However, Congress risks major unintended consequences if it keeps climbing the sanctions escalation ladder. For one, targeting a broader scope of Russian economic activity may have macroeconomic and diplomatic consequences that Capitol Hill is ill-equipped to handle. Russian energy firms would be a natural target to punish Moscow, but such actions would risk spiking oil prices and disrupting supplies to the European Union. Well-intentioned legislative proposals, like the currently proposed DETER Act which would impose sanctions if the intelligence community determined Moscow had meddled in U.S. elections, risk causing major market upheaval. For example, they might wreak havoc in global debt markets if Russian sovereign bonds were no longer available to international buyers. While the gains of tough new sanctions may be politically attractive and send a strong message, they would not pass a more rigorous and long-term cost-benefit analysis.
There are, however, measures Capitol Hill policymakers can take to make new sanctions effective with minimal collateral damage. U.S. Russia sanctions policy during the Obama administration succeeded in imposing costs on Moscow in part because Washington closely coordinated its measures with the European Union, something the legislative branch is less able to do. Congress should use its oversight authority to push the administration to align its measures with what is feasible for the Europeans to pursue. The continued lack of clarity over the Nord Stream 2 makes Europeans who would otherwise support a tougher approach to Russia nervous that the United States is putting its energy export agenda ahead of wider European energy security. A transatlantic divergence, especially during recent rising trade tensions, would be an open invitation for Putin to try to further divide an already fracturing Atlantic alliance and run exactly counter to Congress’s Russia sanctions goals.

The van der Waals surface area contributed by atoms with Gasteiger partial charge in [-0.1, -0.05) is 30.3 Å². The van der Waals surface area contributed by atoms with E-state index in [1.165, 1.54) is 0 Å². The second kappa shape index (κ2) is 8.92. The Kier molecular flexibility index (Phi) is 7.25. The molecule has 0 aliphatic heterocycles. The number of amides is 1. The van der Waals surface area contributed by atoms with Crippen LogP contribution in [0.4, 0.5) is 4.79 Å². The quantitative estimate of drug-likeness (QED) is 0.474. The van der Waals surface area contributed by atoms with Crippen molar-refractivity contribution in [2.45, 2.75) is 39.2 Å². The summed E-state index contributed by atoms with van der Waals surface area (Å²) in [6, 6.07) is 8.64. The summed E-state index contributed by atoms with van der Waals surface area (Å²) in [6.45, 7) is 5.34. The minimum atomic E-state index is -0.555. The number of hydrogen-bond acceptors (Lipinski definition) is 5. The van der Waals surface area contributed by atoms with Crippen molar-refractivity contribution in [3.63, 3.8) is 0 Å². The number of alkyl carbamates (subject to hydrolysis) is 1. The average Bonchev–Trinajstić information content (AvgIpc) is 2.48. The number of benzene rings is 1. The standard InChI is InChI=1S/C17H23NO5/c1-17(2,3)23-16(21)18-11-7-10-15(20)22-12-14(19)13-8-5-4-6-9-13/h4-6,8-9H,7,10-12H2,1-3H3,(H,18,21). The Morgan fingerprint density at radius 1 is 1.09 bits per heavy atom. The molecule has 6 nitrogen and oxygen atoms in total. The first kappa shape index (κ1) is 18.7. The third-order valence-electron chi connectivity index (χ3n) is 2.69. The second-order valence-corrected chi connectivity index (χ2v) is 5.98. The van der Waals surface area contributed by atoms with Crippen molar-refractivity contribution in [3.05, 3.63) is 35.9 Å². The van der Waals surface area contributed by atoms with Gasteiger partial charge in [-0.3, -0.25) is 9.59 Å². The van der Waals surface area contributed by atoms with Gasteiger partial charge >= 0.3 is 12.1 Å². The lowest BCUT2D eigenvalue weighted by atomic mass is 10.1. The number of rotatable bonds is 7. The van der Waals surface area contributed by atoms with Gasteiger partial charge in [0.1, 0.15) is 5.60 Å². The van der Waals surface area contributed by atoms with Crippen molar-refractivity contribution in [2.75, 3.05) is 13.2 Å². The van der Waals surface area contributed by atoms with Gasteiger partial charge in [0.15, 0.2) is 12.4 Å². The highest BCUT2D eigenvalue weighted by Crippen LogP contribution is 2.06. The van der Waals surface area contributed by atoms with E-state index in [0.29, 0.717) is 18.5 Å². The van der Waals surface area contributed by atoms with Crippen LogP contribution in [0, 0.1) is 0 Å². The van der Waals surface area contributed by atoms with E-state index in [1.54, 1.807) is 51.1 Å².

To create better policy that does not simply create economic havoc, Congress should also expand its countering Russia toolkit. Most importantly, it should increase U.S. financial transparency requirements. Strengthening these rules would show the global community that the United States is serious about fighting illicit finance. It would also be one of the most effective ways of targeting Kremlin-connected Russian oligarchs. Stronger disclosure requirements around beneficial ownership information would be an absolute game-changer in curtailing the ability of Russian operatives to operate with impunity in our financial system, information exchange, and property markets. The Mueller indictments thus far have shown how gaps in U.S. financial disclosure requirements facilitated the Russian interference in the election by allowing malicious actors to conceal there steps.
These improvements in the U.S. policy framework toward Russia could be even more momentous than last year’s. With CAATSA, Congress showed it can create “stronger” sanctions policy. Now, it must show it can craft “smarter” sanctions. After giving themselves great new powers, lawmakers should use their oversight to ensure strategic direction and strategic success for sanctions programs.
Neil Bhatiya and Edoardo Saravalle are researchers with the Energy, Economics, and Security Program at the Center for a New American Security.